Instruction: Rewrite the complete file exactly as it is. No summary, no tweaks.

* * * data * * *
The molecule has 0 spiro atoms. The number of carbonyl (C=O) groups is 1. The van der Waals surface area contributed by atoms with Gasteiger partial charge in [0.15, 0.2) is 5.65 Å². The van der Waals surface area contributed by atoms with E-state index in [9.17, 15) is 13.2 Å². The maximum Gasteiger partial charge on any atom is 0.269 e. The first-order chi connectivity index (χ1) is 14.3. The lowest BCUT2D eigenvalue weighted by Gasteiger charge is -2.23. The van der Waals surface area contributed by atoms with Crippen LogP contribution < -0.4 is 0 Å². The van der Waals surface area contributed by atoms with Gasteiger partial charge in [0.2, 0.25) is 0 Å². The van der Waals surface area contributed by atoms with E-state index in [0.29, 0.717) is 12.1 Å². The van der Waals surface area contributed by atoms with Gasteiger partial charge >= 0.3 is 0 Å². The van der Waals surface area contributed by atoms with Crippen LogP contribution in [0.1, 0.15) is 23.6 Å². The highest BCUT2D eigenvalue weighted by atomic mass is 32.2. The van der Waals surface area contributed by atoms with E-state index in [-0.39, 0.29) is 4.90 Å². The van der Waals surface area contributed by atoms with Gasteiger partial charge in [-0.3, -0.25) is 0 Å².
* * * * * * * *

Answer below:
The molecule has 0 spiro atoms. The number of carbonyl (C=O) groups is 1. The van der Waals surface area contributed by atoms with Gasteiger partial charge in [0.15, 0.2) is 5.65 Å². The van der Waals surface area contributed by atoms with E-state index in [9.17, 15) is 13.2 Å². The maximum Gasteiger partial charge on any atom is 0.269 e. The first-order chi connectivity index (χ1) is 14.3. The lowest BCUT2D eigenvalue weighted by Gasteiger charge is -2.23. The van der Waals surface area contributed by atoms with Crippen LogP contribution < -0.4 is 0 Å². The van der Waals surface area contributed by atoms with Gasteiger partial charge in [0.2, 0.25) is 0 Å². The van der Waals surface area contributed by atoms with E-state index in [0.29, 0.717) is 12.1 Å². The van der Waals surface area contributed by atoms with Gasteiger partial charge >= 0.3 is 0 Å². The van der Waals surface area contributed by atoms with Crippen LogP contribution in [0.1, 0.15) is 23.6 Å². The highest BCUT2D eigenvalue weighted by atomic mass is 32.2. The van der Waals surface area contributed by atoms with E-state index in [-0.39, 0.29) is 4.90 Å². The van der Waals surface area contributed by atoms with Gasteiger partial charge in [-0.3, -0.25) is 0 Å².